Goals help back up your intentions, and intentions support you in keeping your goals. It’s a pleasant cycle instead of the vicious ones we so often fall into when we don’t see the results we want on the scale, on the table, or anywhere else in our lives. As a bonus, intentions help rewire our brains because they make us stop and rethink about the negative things we so often say to and about ourselves. They are positive statements said in the present moment.

 

Give it a try! Write one ore more down. Your brain might get a really good workout in coming up with positive statements, and your mood will definitely improve!

 

So what are my intentions and goals for 2014? I’m turning 30 this coming year and feel that it’s time to try a few new things, return to some old habits that are better for me, and continue growing in my relationships, personal and professional endeavors, personal gifts and strengths, and faith. I also want to work on my weaknesses, habits that lead to negative mood and thought, and better utilize and repurpose the things I already have (aka, stewardship).

 

My intentions:

  • I am building healthier habits as an example to my growing child
  • I encourage love, joy, peace, and health (and a little dancing) in my family, friends and students
  • I am branching out beyond my comfort zone
  • I embrace change, that which I create and which I cannot control
  • I am deepening my faith
  • I am patient
  • I am loving
  • I am kind
  • I am helpful
  • I am respectful
  • I have self-control
  • I am happy

 

My overall goals:

  • To return to a gluten-free diet
  • To cut out most processed foods and sugars (limiting my sugar use to honey, coconut palm sugar, and dark 70%+ chocolate in baked goods)–I understand that I cannot get rid of boxed foods all together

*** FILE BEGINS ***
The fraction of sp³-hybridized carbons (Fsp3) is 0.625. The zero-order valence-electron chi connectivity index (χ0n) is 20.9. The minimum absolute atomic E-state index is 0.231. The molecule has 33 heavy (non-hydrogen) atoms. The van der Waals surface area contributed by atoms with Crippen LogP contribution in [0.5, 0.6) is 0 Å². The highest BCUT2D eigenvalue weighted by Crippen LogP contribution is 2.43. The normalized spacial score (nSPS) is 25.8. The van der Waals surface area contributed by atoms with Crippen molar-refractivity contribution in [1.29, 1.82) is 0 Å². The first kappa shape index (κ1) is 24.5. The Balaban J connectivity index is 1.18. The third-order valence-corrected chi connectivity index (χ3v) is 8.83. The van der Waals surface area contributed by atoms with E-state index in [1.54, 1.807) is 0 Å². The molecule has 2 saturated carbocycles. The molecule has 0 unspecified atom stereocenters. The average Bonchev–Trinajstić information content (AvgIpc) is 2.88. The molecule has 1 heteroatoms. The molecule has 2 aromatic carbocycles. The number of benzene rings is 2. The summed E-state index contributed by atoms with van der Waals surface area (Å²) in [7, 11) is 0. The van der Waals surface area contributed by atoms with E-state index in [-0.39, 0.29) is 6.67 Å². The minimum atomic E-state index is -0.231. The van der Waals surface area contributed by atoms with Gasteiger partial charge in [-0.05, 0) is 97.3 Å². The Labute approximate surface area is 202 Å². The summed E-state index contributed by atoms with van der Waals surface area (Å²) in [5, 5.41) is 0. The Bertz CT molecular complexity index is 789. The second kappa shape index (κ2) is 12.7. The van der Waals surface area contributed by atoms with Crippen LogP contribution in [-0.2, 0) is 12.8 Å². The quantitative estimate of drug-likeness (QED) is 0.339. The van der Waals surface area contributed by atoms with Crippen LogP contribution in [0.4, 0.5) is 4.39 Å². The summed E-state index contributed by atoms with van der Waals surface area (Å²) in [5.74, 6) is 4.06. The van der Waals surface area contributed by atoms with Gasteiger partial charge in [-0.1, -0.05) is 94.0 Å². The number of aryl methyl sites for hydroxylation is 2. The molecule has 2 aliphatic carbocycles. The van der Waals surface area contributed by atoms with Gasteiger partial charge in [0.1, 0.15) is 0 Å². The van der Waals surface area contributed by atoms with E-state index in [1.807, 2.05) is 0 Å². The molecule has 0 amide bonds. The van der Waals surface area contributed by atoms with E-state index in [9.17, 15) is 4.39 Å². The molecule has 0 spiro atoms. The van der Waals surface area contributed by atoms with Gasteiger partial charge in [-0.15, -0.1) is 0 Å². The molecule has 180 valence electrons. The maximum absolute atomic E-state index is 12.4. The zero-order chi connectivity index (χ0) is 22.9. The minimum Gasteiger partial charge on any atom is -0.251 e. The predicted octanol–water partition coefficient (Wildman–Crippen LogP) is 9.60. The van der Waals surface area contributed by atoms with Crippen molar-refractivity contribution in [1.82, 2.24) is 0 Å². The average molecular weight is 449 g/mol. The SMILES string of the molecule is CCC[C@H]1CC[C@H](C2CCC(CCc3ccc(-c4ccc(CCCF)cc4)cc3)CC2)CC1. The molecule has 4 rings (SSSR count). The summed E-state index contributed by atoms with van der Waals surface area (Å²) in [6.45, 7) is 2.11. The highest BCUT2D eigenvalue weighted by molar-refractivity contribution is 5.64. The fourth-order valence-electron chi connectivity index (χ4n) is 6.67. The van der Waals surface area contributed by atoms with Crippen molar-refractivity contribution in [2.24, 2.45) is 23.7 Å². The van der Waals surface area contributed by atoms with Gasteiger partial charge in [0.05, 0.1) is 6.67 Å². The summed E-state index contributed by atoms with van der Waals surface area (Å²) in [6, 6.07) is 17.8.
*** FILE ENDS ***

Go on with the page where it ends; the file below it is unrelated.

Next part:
• To make food at home 95% of the time, and make good eating-out choices
  • To make my own skincare products
  • To train for, and perhaps run, at half marathon
  • To finish my 200-hour yoga certification; perhaps also to start on my 500-hour RYT
  • To establish a sustainable workout regimen that won’t take either the husband or the Wee One
  • To become more debt-free
  • To establish myself in the book publishing industry
  • To reestablish my reading habits, and to read to my daughter daily
  • To reestablish my self-study habits in classics and language
  • To laugh more
  • To worry less

 

It looks like a lot. It is a lot. Will I fail? You betcha, but I’m not going in with a negative mindset, I promise. I embrace the challenge (an intention) but know I’m only human!

 

The wonderful thing about intentions is that you cannot break them. You simply try again, stop and remember more often. One step in the direction of a goal, a goal reached, is a step in the right direction.

Christmas is coming,

The goose is getting fat!

Please put a penny in the old man’s hat.

If you haven’t got a penny, a ha’penny will do,

And if you haven’t got a ha’penny, then God bless you!

–“Christmas is Coming” (a carol)

Above is one of my all-time favorite traditional Christmas carols. I’m not sure which group first sung it the first time I heard it but I loved the rendition so well, I’ve remembered it. And while I don’t have any recipes for a goose at present, I did want to leave you with the articles and recipes that have been collecting in my inbox since I last worked on my blog, pre-vacation. I hope you find them as informative and useful as I do. Happy Christmas to everyone around the world! I hope you enjoy it with family and friends, and find it filled with love and good memories.

Articles

Daily Bites’ Holiday Favorites

10 Minute Medicine Ball Workout

20 Minute Tabata Inspired Workout

Quickie Bodyweight Workout for the Busiest Time of Year

The Right Way to Train for a Marathon